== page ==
Southern Polytechnic State University
Information Technology Department
IT 4323 Data Communications and Networks

Course Syllabus

Catalog Description
Prerequisite: IT 3124 Hardware/Software Concepts
Fundamental concepts of computer networking. Topics include properties of signals and media, information encoding, error detection and recovery, LANs, backbones, WANs, network topologies, routing, Internet protocols, and security issues. The focus is on general concepts together with their application to support the business enterprise.

Course Objectives
To provide students with an understanding of modern physical communications hardware, networking protocols and security issues.  Students should understand various network architectures and topologies as well as be familiar with the configuration, use, and management of network hardware and software.

Learning Outcomes
Students who complete this course successfully will be able to:

§         Describe the fundamentals of communications systems.

§         Explain the operation of different data communications protocols and their roles within layered network architectures.

§         Describe the advantages and disadvantages of different network topologies and technologies.

Required Textbook
Data Communications and Networking, 4th edition, by B.A. Forouzan, McGraw-Hill, 2007 ISBN 0073250325

References
Business Data Networks and Telecommunications, 6th edition, by R.R. Panko, Prentice-Hall, 2007 (ISBN 0-13-221441-5).

Computer Networking, 3rd edition, by J.F. Kurose and K.W. Ross, Addison-Wesley, 2005 (ISBN 0-321-22735-2).

Course Content Outline / Major Topics:

1.       Chapter 1 Introduction 1

1.1.     Introduction 2

1.1.1.           Applications 2

1.1.2.           Networks at the Bank 3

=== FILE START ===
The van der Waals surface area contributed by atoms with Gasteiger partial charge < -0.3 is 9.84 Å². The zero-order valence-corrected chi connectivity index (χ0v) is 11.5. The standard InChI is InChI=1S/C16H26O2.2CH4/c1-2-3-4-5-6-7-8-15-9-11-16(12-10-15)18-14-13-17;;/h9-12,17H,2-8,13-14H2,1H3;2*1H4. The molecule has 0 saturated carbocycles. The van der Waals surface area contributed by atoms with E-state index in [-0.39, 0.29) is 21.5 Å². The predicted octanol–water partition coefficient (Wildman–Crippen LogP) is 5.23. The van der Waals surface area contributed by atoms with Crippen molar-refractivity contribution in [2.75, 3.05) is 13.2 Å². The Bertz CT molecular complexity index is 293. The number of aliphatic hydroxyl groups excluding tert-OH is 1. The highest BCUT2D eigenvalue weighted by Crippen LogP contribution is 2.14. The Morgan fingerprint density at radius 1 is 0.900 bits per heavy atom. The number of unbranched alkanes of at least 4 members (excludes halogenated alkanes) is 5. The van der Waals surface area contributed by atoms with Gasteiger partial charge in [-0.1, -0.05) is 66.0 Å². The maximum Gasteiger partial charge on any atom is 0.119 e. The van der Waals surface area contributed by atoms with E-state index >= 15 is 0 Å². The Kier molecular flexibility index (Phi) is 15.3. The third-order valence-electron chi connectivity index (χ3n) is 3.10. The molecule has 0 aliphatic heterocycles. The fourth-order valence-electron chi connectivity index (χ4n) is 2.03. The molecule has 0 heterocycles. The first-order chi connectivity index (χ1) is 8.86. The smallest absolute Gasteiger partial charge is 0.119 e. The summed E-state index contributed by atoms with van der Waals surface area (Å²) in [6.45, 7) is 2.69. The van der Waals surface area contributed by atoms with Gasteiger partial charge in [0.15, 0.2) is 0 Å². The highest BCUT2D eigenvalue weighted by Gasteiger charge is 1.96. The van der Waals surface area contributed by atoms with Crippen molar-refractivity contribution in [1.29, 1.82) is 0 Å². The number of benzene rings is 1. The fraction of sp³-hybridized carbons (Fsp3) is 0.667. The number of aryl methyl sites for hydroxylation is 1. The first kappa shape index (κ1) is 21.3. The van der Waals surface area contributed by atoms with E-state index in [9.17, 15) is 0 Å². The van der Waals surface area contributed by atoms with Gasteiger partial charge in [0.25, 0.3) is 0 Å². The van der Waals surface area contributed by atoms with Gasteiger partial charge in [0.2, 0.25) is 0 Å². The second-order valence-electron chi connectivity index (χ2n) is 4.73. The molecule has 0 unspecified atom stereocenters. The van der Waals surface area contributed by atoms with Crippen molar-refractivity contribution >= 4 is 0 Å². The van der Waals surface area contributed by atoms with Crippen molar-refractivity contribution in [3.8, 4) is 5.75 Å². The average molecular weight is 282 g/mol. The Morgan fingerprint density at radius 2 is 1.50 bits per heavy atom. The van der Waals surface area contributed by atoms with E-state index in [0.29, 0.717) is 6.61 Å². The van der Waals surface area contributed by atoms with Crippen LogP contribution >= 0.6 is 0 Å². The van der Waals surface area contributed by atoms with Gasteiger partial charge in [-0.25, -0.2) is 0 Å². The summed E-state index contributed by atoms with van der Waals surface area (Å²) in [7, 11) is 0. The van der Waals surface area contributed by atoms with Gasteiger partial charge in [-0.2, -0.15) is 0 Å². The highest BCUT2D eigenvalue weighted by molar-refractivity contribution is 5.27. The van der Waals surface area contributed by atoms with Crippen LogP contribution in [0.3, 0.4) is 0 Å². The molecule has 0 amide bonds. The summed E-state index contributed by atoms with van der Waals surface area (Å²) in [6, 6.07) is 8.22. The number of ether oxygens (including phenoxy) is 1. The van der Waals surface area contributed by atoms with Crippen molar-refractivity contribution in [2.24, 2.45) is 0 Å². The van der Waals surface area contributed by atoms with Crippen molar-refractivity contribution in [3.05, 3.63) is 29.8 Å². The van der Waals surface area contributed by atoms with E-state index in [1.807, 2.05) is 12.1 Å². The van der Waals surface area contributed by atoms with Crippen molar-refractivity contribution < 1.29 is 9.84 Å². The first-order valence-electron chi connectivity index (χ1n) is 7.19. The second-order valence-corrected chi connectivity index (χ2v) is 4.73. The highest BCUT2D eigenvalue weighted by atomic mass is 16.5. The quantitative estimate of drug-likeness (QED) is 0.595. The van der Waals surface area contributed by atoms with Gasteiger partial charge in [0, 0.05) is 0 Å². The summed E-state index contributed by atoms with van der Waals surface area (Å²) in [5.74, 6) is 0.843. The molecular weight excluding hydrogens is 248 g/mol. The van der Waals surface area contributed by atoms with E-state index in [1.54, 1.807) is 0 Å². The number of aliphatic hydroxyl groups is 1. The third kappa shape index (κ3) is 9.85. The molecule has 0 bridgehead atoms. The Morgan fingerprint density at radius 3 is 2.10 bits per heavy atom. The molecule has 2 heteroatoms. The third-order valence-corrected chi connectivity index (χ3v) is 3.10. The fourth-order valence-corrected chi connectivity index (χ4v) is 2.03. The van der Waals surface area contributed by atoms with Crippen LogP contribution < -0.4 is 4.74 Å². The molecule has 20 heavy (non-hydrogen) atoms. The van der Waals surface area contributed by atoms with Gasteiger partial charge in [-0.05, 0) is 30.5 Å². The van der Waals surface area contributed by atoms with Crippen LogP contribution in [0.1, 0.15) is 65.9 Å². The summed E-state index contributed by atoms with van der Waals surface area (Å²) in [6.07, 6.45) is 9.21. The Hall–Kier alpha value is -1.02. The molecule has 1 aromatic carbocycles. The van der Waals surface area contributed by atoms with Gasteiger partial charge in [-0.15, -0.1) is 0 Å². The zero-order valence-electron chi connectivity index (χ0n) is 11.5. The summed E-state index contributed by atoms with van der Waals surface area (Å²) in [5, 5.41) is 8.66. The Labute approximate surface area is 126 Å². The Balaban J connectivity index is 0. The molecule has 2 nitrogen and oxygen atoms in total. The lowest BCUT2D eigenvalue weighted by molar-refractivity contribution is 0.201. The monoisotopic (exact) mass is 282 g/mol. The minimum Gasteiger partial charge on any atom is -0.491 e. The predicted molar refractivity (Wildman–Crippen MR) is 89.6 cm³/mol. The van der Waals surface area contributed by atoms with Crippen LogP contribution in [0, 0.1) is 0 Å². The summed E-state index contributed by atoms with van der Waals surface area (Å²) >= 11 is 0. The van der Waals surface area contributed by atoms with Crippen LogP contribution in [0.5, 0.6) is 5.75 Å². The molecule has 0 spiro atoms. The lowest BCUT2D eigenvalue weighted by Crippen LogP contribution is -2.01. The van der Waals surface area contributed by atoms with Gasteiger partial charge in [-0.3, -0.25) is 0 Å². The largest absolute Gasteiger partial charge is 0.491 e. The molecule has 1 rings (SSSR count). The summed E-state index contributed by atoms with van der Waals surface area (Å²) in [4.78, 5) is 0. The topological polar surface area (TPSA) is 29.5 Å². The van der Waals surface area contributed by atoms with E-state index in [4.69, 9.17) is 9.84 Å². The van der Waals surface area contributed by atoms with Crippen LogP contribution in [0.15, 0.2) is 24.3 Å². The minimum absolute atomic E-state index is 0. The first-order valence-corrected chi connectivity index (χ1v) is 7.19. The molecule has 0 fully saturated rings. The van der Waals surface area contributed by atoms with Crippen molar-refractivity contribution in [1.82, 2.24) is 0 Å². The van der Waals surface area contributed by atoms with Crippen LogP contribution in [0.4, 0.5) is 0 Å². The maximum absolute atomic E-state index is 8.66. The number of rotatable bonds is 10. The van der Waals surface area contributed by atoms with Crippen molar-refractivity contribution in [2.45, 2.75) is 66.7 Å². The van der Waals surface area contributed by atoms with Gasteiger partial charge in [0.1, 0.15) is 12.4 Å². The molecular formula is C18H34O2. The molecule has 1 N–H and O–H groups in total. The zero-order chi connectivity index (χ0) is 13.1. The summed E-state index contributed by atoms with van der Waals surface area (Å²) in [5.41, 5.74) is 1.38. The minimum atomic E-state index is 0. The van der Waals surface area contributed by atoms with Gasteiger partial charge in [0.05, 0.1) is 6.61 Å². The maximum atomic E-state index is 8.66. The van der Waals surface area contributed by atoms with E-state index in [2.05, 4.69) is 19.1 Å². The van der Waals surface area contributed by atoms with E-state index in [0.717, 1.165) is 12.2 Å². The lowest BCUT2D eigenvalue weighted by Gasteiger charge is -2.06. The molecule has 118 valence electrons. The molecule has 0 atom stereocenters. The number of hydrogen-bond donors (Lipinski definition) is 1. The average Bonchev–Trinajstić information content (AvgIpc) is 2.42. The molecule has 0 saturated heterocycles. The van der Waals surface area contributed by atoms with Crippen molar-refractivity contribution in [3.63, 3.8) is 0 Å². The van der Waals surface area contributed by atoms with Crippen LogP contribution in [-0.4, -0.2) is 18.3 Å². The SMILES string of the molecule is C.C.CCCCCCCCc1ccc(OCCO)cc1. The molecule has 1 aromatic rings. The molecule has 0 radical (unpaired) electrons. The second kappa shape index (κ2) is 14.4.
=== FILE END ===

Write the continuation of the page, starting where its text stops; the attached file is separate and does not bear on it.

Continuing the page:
1.1.3.           Internets 9

1.2.     Technical Network Concerns 16

1.2.1.           Network Architecture 16

1.2.2.           Standards 19

1.2.3.           Security 20

1.2.4.           Wireless Networking 22

1.2.5.           Efficiency 23

1.2.6.           Quality of Service (QoS) 23

1.3.     Pat Lee’s Home LAN 25

1.3.1.           Microcosm 25

1.3.2.           Pat Lee’s Home Network 26

1.3.3.           Applications 26

1.3.4.           The Personal Computers 27

1.3.5.           Pat’s Cable Modem 28

1.3.6.           Wires, Connectors, and Jacks 28

1.3.7.           The Access Router 30

1.3.8.           Dealing with Host Names 35

1.3.9.           Dedicated Servers 36

2.        Chapter 1a Windows XP Home Networking 43

2.1.     Introduction 44

2.2.     Setting Up an Internet Connection 44

2.2.1.           Initial Steps 44

2.2.2.           Next Steps 46

2.3.     Allowing Peer-to-Peer Directory and File Sharing 47

2.3.1.           Network Setup Wizard: Welcome to the Network Setup Wizard 47

2.3.2.           Network Setup Wizard: Before You Continue 49

2.3.3.           Network Setup Wizard: Select a Connection Method 49